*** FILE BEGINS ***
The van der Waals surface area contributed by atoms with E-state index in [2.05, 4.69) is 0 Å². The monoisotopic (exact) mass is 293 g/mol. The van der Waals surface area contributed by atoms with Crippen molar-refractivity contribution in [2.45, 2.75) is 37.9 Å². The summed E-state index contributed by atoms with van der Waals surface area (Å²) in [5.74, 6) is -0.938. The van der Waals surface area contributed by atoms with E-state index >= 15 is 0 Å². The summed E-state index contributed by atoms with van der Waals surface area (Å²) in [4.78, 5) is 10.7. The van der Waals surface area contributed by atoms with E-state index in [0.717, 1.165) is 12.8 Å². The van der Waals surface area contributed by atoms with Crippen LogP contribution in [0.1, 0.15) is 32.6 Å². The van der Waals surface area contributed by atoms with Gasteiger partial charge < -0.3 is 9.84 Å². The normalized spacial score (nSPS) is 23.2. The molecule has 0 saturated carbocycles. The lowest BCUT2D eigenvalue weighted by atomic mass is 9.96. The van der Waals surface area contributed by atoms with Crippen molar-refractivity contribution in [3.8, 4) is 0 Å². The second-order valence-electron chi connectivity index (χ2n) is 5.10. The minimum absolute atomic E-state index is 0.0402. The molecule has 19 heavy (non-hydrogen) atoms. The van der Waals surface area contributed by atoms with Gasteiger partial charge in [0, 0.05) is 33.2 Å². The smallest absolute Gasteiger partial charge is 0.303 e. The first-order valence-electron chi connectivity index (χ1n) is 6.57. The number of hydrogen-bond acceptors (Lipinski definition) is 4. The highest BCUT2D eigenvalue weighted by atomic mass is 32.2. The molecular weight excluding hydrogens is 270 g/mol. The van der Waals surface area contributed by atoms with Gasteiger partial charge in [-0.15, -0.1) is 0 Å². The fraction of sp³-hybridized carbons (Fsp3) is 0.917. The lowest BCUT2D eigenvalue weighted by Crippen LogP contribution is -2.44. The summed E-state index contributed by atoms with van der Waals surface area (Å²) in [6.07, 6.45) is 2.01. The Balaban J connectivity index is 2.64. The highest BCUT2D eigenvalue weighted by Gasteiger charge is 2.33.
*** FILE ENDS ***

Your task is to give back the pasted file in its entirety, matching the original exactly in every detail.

The van der Waals surface area contributed by atoms with E-state index in [2.05, 4.69) is 0 Å². The monoisotopic (exact) mass is 293 g/mol. The van der Waals surface area contributed by atoms with Crippen molar-refractivity contribution in [2.45, 2.75) is 37.9 Å². The summed E-state index contributed by atoms with van der Waals surface area (Å²) in [5.74, 6) is -0.938. The van der Waals surface area contributed by atoms with E-state index >= 15 is 0 Å². The summed E-state index contributed by atoms with van der Waals surface area (Å²) in [4.78, 5) is 10.7. The van der Waals surface area contributed by atoms with E-state index in [0.717, 1.165) is 12.8 Å². The van der Waals surface area contributed by atoms with Crippen LogP contribution in [0.1, 0.15) is 32.6 Å². The van der Waals surface area contributed by atoms with Gasteiger partial charge < -0.3 is 9.84 Å². The normalized spacial score (nSPS) is 23.2. The molecule has 0 saturated carbocycles. The lowest BCUT2D eigenvalue weighted by atomic mass is 9.96. The van der Waals surface area contributed by atoms with Crippen molar-refractivity contribution in [3.8, 4) is 0 Å². The second-order valence-electron chi connectivity index (χ2n) is 5.10. The minimum absolute atomic E-state index is 0.0402. The molecule has 19 heavy (non-hydrogen) atoms. The van der Waals surface area contributed by atoms with Gasteiger partial charge in [0, 0.05) is 33.2 Å². The smallest absolute Gasteiger partial charge is 0.303 e. The first-order valence-electron chi connectivity index (χ1n) is 6.57. The number of hydrogen-bond acceptors (Lipinski definition) is 4. The highest BCUT2D eigenvalue weighted by atomic mass is 32.2. The molecular weight excluding hydrogens is 270 g/mol. The van der Waals surface area contributed by atoms with Gasteiger partial charge in [-0.15, -0.1) is 0 Å². The fraction of sp³-hybridized carbons (Fsp3) is 0.917. The lowest BCUT2D eigenvalue weighted by Crippen LogP contribution is -2.44. The summed E-state index contributed by atoms with van der Waals surface area (Å²) in [6.07, 6.45) is 2.01. The Balaban J connectivity index is 2.64. The highest BCUT2D eigenvalue weighted by Gasteiger charge is 2.33.